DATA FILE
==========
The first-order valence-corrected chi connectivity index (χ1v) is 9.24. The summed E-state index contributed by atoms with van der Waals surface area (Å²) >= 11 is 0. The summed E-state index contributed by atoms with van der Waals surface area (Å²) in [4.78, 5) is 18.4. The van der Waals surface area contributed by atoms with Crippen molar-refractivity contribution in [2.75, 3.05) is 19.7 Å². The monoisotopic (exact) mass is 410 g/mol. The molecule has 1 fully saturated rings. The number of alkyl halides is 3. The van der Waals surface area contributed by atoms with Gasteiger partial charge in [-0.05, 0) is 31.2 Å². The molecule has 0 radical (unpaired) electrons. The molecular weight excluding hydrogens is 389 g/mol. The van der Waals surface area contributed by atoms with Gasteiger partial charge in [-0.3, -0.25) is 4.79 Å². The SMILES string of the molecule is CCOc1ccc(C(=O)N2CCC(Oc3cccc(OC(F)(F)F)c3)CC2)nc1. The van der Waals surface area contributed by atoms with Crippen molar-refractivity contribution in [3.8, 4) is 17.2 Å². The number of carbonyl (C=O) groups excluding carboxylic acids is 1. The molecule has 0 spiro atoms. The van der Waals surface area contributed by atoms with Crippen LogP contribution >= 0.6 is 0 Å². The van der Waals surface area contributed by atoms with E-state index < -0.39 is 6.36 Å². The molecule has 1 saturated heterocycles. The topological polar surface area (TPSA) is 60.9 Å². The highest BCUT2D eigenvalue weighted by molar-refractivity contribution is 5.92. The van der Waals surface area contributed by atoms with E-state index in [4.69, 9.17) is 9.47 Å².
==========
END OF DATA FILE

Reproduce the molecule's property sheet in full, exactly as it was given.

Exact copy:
The first-order valence-corrected chi connectivity index (χ1v) is 9.24. The summed E-state index contributed by atoms with van der Waals surface area (Å²) >= 11 is 0. The summed E-state index contributed by atoms with van der Waals surface area (Å²) in [4.78, 5) is 18.4. The van der Waals surface area contributed by atoms with Crippen molar-refractivity contribution in [2.75, 3.05) is 19.7 Å². The monoisotopic (exact) mass is 410 g/mol. The molecule has 1 fully saturated rings. The number of alkyl halides is 3. The van der Waals surface area contributed by atoms with Gasteiger partial charge in [-0.05, 0) is 31.2 Å². The molecule has 0 radical (unpaired) electrons. The molecular weight excluding hydrogens is 389 g/mol. The van der Waals surface area contributed by atoms with Gasteiger partial charge in [-0.3, -0.25) is 4.79 Å². The SMILES string of the molecule is CCOc1ccc(C(=O)N2CCC(Oc3cccc(OC(F)(F)F)c3)CC2)nc1. The van der Waals surface area contributed by atoms with Crippen molar-refractivity contribution in [3.8, 4) is 17.2 Å². The number of carbonyl (C=O) groups excluding carboxylic acids is 1. The molecule has 0 spiro atoms. The van der Waals surface area contributed by atoms with Crippen LogP contribution >= 0.6 is 0 Å². The van der Waals surface area contributed by atoms with E-state index < -0.39 is 6.36 Å². The molecule has 1 saturated heterocycles. The topological polar surface area (TPSA) is 60.9 Å². The highest BCUT2D eigenvalue weighted by molar-refractivity contribution is 5.92. The van der Waals surface area contributed by atoms with E-state index in [4.69, 9.17) is 9.47 Å².